I will make her a meal: fresh, small-shoot asparagus, simmered gently, a little butter, lime, black pepper. There are two bottles of Sancerre chilling.
I haven't given up hope.
I cleaned while she went into the city, changed sheets, threw open the bedroom windows, drenched the place in a lemon air freshener, vacuumed.
I will not give up hope.
This morning as she dressed—she still dresses in front of me, her long lean body even more achingly perfect now it never opens to me—I sat up in bed. "So you think you'll get it?" I said.
"I hope so," she said. She looked in the mirror and did something to an eyelash.
"Can I make you some tea?" I said, and she said, "No."
I remember when it started. I was the high-flying manager, and she came for an interview. A month later I said, "Buy you lunch?" and three months later I left my wife.
Did I have any honor? I thought I did. We had started running in the evenings. I said, "Wouldn't Dave fancy it?" I meant, "I am falling in love with you. Bring your husband along before it's too late."
It was already too late.
We went to a conference in London. We stopped in Windsor for a meal. She ate asparagus. I talked slowly, talked about what I thought lives should be and what they never were, about her eyes and about the day she came for her interview. She broke away from the table, her eyes brimming. When she came back, she said, "Nobody has ever—" she bit her finger to stop something. "Nobody has spoken."
I drove us home, impossibly slow, trying to stop the night from ending.
When we got to her little house, I said, "David is still up."
Next day at lunch I said, "We have to stop these."
"These?" she said.
I said, "The lunches, I can't."
"Why?" she said.
That night, after our run, she said she was leaving David.
I said, "Oh Sally, oh Sally, no wait. Go somewhere to think."
I told her I would wait there. I would ring her at ten, but think, Sally, think. She said she had done enough thinking.
Did I have honor? No, I did not. Did I ring my wife and invent? No, I did
not. I sat there, computers buzzing, a photocopier humming, and at ten exactly
I rang. She said, "I'm at Susan's. Please come, please come."
There is no need for detail. I am nothing worthy of detail. I needed, I wanted, and I was able, and I had no honor. I simply did not go home. My wife met me on the Saturday (MacDonald's) and she lied to our children, and then she went away, presuming that things would be temporary.
A little house together, buying new CDs, a small TV. Holidays in America, sun, and need we add in the obvious, the older, more experienced man, the fresh and hopeless girl (for at 25, she was a girl) and only slowly rising, the stupendous guilt, the shadows that ran along walls and made us turn, the worse when the sex was good, the love was great, the hopelessness the very point of it all.
Until, at 29, a woman, she must have seen the future, and in a blink, a sideways glance, she saw with the clarity of a bird of prey. "I need to grow," she said, and I opened a bottle, the cliché perfectly forming around us, only the timing in doubt.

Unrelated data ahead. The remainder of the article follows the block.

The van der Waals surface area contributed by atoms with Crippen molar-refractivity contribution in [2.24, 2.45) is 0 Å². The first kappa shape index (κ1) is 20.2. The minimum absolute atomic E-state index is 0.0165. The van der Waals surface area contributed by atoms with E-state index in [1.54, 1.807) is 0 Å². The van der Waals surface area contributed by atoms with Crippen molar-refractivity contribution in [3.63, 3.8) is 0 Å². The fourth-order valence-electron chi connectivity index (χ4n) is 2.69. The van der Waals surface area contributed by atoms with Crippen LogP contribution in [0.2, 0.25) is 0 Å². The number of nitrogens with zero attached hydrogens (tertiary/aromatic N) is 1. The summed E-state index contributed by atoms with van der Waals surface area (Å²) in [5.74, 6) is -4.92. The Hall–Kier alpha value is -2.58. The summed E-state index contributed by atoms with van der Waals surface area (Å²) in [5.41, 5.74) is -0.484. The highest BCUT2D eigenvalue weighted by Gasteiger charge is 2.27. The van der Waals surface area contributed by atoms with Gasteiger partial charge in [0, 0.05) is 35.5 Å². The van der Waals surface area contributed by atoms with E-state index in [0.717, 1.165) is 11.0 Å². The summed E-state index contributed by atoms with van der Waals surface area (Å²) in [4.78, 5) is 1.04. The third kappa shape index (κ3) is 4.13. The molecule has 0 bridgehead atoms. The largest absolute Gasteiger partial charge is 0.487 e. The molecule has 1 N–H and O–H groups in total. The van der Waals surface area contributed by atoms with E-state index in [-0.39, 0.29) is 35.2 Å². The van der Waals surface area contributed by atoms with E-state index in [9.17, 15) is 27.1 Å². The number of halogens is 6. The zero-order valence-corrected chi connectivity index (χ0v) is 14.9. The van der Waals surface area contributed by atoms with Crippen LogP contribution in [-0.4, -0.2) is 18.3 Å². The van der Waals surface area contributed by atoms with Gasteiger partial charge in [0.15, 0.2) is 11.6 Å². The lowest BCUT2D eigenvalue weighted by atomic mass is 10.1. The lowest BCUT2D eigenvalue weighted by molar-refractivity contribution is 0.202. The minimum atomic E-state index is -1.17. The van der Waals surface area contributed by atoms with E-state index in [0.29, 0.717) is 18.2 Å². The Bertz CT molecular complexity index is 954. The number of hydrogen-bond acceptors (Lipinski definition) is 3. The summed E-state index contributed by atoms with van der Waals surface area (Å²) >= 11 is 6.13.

With age comes craft, with experience, trickery. I made it last another year, steering, helping, trading kindnesses for fucking, when once it was simply what we did, what lovers did, music playing, skin-to-skin.
And finally this job, the new role, far away (it always would be far away), one I had not managed to sabotage, and today the clinching interview, the perfect suit, the immaculate shoes, the face to kill for, hair, the eyelash.
She could have used her mobile. She didn't. This is why I know she has the job. I will make her a meal, asparagus. She will come home, and I will say, "You got it, didn't you?" and she will nod, her eyes turning slightly to the right, slightly down. And I will say, "Yes!" a great exclamation, and ask her for a hug, and as she comes towards me she will say, "You're not mad? You're not sad?" and I will answer, well-rehearsed, "Oh Sally, it's what you need, I know it is," and I will tell her to go run a bath, there's some nice Sancerre in the fridge, I'll bring one up. That way she won't lock the bathroom door.
And I will take her the wine, a large glass, and look at her. Her body, her body, and I will say, "Do your back?" and she will say, "Oh, God yes!" and I will start as I always do, at the neck, working down, around, shifting to make my erection less obtrusive. She will moan, as always, and when she leans forward for the second mouthful of Sancerre, she will lift her arms in that certain way inviting my hands to pass under and onto her breasts, and I will soap them gently, and she will say the worst thing a woman can say, "Oh Tom, you are such a nice man."
And I will say, "I've got some baby asparagus, a treat," and she will say, "Are you after my body?" and though I am screaming, I will say, "Only a little."